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The 1st Championship

The All England Club that had been formed in 1869 to promote the game of croquet, decided to stage a Lawn Tennis meeting for amateurs in the summer of 1877. J.H. Walsh, founder member of the club and editor of the ‘Field’ magazine proposed the event and even persuaded the owners of the ‘Field’ to donate a silver cup worth 25 guineas for the winner of the men’s championship at Wimbledon.

A sub-committee consisting of Henry Jones, an expert on all sports and, Heathcote and Julian Marshall – both Tennis enthusiasts – decided on the rules of the first ever tennis Championships. They settled for a rectangular court measuring 78 ft by 27 ft., and a 5 ft. high net. Each match would consist of five sets, with the first player to win six games winning the set. In the Championship final, however, a two game advantage was needed to win a set. The players were to take turns to serve a game, which was to be the best of seven points. For his first point a player would score 15, for his second 30, for his third 40, and the game for the fourth. (These numbers followed the quarters of a clock face and the 40 was an abbreviation for 45). If each player won 40 points, that would be called ‘deuce’; two consecutive points would then have to be won for the game.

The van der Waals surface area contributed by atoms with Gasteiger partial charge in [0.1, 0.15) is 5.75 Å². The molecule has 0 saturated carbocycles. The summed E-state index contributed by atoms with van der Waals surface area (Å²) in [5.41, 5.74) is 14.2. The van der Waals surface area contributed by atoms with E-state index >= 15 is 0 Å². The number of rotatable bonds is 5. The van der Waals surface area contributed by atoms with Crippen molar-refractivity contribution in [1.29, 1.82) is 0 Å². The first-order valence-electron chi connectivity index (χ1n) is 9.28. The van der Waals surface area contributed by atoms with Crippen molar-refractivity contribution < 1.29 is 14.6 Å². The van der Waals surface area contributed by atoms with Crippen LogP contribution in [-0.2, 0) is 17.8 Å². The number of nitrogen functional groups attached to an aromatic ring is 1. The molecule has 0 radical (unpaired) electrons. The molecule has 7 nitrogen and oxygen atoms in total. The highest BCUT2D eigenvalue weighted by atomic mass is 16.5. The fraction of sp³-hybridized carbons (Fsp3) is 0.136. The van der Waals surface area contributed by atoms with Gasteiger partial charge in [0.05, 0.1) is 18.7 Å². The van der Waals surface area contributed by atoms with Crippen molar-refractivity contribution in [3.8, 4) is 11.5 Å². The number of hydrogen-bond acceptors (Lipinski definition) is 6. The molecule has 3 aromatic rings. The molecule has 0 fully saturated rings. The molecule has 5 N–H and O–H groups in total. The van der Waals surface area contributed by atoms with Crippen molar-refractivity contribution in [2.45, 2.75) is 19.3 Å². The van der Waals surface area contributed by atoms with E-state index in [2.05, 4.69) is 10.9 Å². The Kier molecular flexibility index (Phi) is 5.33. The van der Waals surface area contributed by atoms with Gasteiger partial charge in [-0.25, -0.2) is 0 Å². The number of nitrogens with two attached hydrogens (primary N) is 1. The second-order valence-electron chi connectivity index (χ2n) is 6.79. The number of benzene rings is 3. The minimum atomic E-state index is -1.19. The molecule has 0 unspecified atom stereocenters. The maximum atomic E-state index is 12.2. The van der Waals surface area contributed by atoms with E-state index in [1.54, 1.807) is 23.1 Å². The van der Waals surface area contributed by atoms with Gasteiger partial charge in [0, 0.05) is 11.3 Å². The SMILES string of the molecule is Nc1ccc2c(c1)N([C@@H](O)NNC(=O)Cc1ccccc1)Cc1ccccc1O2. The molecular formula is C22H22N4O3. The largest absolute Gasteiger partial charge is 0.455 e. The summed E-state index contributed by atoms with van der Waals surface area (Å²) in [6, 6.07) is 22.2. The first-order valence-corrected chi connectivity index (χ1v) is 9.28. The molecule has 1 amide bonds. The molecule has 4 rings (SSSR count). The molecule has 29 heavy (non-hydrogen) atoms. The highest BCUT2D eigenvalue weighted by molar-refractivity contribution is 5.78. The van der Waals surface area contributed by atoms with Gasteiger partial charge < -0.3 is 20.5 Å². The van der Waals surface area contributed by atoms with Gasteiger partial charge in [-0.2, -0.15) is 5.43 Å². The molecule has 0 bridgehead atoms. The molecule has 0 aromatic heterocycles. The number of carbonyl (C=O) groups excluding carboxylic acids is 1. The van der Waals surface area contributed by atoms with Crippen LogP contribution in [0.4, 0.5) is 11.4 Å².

The terms ‘deuce’ and ‘love’ originated from the French words ‘deux’ meaning parity and ‘l’oeuf’ meaning an egg – the shape of zero.

The All England Club made a profit of 10-Pound Sterling in 1877 from the first ever Wimbledon Championships. Twenty-two players took part in the inaugural Championships, and Spencer Gore played William Marshall in the final played on Thursday July 19, 1877. The final had been delayed for three days because of rain. Unlike the other players who were content on playing from the baseline, Gore rushed to the net at the first opportunity to finish a rally. He won the final 6-1, 6-2, 6-4 in only 48 minutes.

After winning the final, Gore said that the game of Lawn tennis was a ‘bore’ and would not rank among the great sports of cricket and rackets.

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